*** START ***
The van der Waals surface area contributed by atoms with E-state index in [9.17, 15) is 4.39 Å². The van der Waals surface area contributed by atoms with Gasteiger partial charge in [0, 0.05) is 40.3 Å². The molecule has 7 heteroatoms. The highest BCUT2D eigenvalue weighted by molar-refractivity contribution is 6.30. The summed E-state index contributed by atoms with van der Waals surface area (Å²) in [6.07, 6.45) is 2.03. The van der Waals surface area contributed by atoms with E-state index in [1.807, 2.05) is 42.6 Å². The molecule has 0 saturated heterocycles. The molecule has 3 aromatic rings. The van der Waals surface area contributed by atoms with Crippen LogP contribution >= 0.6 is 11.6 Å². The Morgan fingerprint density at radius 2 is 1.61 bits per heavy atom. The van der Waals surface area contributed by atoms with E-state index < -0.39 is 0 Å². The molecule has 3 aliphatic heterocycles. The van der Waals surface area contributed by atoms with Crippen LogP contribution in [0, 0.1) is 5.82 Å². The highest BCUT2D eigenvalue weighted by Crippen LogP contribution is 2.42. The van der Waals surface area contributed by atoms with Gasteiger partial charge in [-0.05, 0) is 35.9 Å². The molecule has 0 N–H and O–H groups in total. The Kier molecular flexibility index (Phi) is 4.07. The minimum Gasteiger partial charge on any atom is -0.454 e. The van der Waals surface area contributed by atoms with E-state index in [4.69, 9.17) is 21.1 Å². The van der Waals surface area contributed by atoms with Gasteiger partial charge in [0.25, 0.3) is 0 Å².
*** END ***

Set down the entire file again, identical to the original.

The van der Waals surface area contributed by atoms with E-state index in [9.17, 15) is 4.39 Å². The van der Waals surface area contributed by atoms with Gasteiger partial charge in [0, 0.05) is 40.3 Å². The molecule has 7 heteroatoms. The highest BCUT2D eigenvalue weighted by molar-refractivity contribution is 6.30. The summed E-state index contributed by atoms with van der Waals surface area (Å²) in [6.07, 6.45) is 2.03. The van der Waals surface area contributed by atoms with E-state index in [1.807, 2.05) is 42.6 Å². The molecule has 0 saturated heterocycles. The molecule has 3 aromatic rings. The van der Waals surface area contributed by atoms with Crippen LogP contribution >= 0.6 is 11.6 Å². The Morgan fingerprint density at radius 2 is 1.61 bits per heavy atom. The van der Waals surface area contributed by atoms with E-state index < -0.39 is 0 Å². The molecule has 3 aliphatic heterocycles. The van der Waals surface area contributed by atoms with Crippen LogP contribution in [0, 0.1) is 5.82 Å². The highest BCUT2D eigenvalue weighted by Crippen LogP contribution is 2.42. The van der Waals surface area contributed by atoms with Gasteiger partial charge in [-0.05, 0) is 35.9 Å². The molecule has 0 N–H and O–H groups in total. The Kier molecular flexibility index (Phi) is 4.07. The minimum Gasteiger partial charge on any atom is -0.454 e. The van der Waals surface area contributed by atoms with E-state index in [4.69, 9.17) is 21.1 Å². The van der Waals surface area contributed by atoms with Gasteiger partial charge in [0.25, 0.3) is 0 Å².